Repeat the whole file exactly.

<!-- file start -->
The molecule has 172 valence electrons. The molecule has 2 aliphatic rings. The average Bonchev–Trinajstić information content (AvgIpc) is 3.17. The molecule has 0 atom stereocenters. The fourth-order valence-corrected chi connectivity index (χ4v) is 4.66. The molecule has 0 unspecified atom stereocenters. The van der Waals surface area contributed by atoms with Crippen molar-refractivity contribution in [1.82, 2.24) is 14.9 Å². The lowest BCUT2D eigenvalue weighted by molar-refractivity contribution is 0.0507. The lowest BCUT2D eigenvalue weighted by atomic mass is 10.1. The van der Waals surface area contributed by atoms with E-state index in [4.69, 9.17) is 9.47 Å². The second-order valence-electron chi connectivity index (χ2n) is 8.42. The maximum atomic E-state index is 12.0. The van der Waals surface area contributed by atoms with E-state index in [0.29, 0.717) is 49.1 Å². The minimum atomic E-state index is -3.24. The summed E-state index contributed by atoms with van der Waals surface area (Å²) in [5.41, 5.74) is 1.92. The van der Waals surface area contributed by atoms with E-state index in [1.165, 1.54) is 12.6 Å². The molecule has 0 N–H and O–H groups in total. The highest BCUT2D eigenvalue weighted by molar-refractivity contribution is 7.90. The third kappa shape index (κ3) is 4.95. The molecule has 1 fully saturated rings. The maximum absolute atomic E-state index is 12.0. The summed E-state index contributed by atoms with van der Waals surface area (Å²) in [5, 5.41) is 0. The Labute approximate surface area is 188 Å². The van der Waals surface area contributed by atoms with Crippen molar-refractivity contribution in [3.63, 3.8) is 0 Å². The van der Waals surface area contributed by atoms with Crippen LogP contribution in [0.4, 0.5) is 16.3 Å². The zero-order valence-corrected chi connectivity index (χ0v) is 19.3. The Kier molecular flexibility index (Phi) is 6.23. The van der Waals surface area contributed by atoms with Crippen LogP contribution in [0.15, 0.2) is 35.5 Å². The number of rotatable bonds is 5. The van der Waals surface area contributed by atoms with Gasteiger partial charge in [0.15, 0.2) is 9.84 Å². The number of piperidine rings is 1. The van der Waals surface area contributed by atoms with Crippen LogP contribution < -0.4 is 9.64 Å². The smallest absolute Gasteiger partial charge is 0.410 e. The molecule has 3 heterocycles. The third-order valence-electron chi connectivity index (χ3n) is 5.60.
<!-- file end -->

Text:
The molecule has 172 valence electrons. The molecule has 2 aliphatic rings. The average Bonchev–Trinajstić information content (AvgIpc) is 3.17. The molecule has 0 atom stereocenters. The fourth-order valence-corrected chi connectivity index (χ4v) is 4.66. The molecule has 0 unspecified atom stereocenters. The van der Waals surface area contributed by atoms with Crippen molar-refractivity contribution in [1.82, 2.24) is 14.9 Å². The lowest BCUT2D eigenvalue weighted by molar-refractivity contribution is 0.0507. The lowest BCUT2D eigenvalue weighted by atomic mass is 10.1. The van der Waals surface area contributed by atoms with E-state index in [4.69, 9.17) is 9.47 Å². The second-order valence-electron chi connectivity index (χ2n) is 8.42. The maximum atomic E-state index is 12.0. The van der Waals surface area contributed by atoms with E-state index in [0.29, 0.717) is 49.1 Å². The minimum atomic E-state index is -3.24. The summed E-state index contributed by atoms with van der Waals surface area (Å²) in [5.41, 5.74) is 1.92. The van der Waals surface area contributed by atoms with E-state index in [1.165, 1.54) is 12.6 Å². The molecule has 0 N–H and O–H groups in total. The highest BCUT2D eigenvalue weighted by molar-refractivity contribution is 7.90. The third kappa shape index (κ3) is 4.95. The molecule has 1 fully saturated rings. The maximum absolute atomic E-state index is 12.0. The summed E-state index contributed by atoms with van der Waals surface area (Å²) in [5, 5.41) is 0. The Labute approximate surface area is 188 Å². The van der Waals surface area contributed by atoms with Crippen molar-refractivity contribution in [3.63, 3.8) is 0 Å². The van der Waals surface area contributed by atoms with Crippen LogP contribution in [0.4, 0.5) is 16.3 Å². The zero-order valence-corrected chi connectivity index (χ0v) is 19.3. The Kier molecular flexibility index (Phi) is 6.23. The van der Waals surface area contributed by atoms with Crippen LogP contribution in [0.15, 0.2) is 35.5 Å². The number of rotatable bonds is 5. The van der Waals surface area contributed by atoms with Gasteiger partial charge in [0.15, 0.2) is 9.84 Å². The number of piperidine rings is 1. The van der Waals surface area contributed by atoms with Crippen LogP contribution < -0.4 is 9.64 Å². The smallest absolute Gasteiger partial charge is 0.410 e. The molecule has 3 heterocycles. The third-order valence-electron chi connectivity index (χ3n) is 5.60.